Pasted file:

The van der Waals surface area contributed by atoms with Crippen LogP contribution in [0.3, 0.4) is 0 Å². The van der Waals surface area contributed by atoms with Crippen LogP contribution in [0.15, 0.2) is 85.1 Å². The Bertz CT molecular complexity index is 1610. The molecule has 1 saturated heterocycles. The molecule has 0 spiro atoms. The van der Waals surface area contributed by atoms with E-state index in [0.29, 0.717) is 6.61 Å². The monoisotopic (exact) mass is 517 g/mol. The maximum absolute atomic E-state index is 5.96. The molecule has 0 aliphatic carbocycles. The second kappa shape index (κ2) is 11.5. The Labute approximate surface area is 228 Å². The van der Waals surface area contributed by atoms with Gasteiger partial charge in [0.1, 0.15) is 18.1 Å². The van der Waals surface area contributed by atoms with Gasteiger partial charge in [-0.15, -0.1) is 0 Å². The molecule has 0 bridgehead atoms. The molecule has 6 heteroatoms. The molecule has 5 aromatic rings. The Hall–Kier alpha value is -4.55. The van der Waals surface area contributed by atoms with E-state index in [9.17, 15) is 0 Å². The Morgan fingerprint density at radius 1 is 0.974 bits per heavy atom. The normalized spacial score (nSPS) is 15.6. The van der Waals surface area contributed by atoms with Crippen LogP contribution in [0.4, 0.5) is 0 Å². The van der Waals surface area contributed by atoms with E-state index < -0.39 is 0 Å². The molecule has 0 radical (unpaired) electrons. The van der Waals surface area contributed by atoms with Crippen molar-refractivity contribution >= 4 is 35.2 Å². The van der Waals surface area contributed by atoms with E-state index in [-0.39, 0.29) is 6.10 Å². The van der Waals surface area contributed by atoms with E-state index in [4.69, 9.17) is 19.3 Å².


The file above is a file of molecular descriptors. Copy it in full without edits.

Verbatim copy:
The van der Waals surface area contributed by atoms with Crippen LogP contribution in [0.3, 0.4) is 0 Å². The van der Waals surface area contributed by atoms with Crippen LogP contribution in [0.15, 0.2) is 85.1 Å². The Bertz CT molecular complexity index is 1610. The molecule has 1 saturated heterocycles. The molecule has 0 spiro atoms. The van der Waals surface area contributed by atoms with E-state index in [0.29, 0.717) is 6.61 Å². The monoisotopic (exact) mass is 517 g/mol. The maximum absolute atomic E-state index is 5.96. The molecule has 0 aliphatic carbocycles. The second kappa shape index (κ2) is 11.5. The Labute approximate surface area is 228 Å². The van der Waals surface area contributed by atoms with Gasteiger partial charge in [0.1, 0.15) is 18.1 Å². The van der Waals surface area contributed by atoms with Gasteiger partial charge in [-0.15, -0.1) is 0 Å². The molecule has 0 bridgehead atoms. The molecule has 6 heteroatoms. The molecule has 5 aromatic rings. The Hall–Kier alpha value is -4.55. The van der Waals surface area contributed by atoms with E-state index in [9.17, 15) is 0 Å². The Morgan fingerprint density at radius 1 is 0.974 bits per heavy atom. The normalized spacial score (nSPS) is 15.6. The van der Waals surface area contributed by atoms with Crippen LogP contribution in [0.4, 0.5) is 0 Å². The van der Waals surface area contributed by atoms with E-state index < -0.39 is 0 Å². The molecule has 0 radical (unpaired) electrons. The van der Waals surface area contributed by atoms with Crippen molar-refractivity contribution >= 4 is 35.2 Å². The van der Waals surface area contributed by atoms with E-state index in [-0.39, 0.29) is 6.10 Å². The van der Waals surface area contributed by atoms with E-state index in [4.69, 9.17) is 19.3 Å².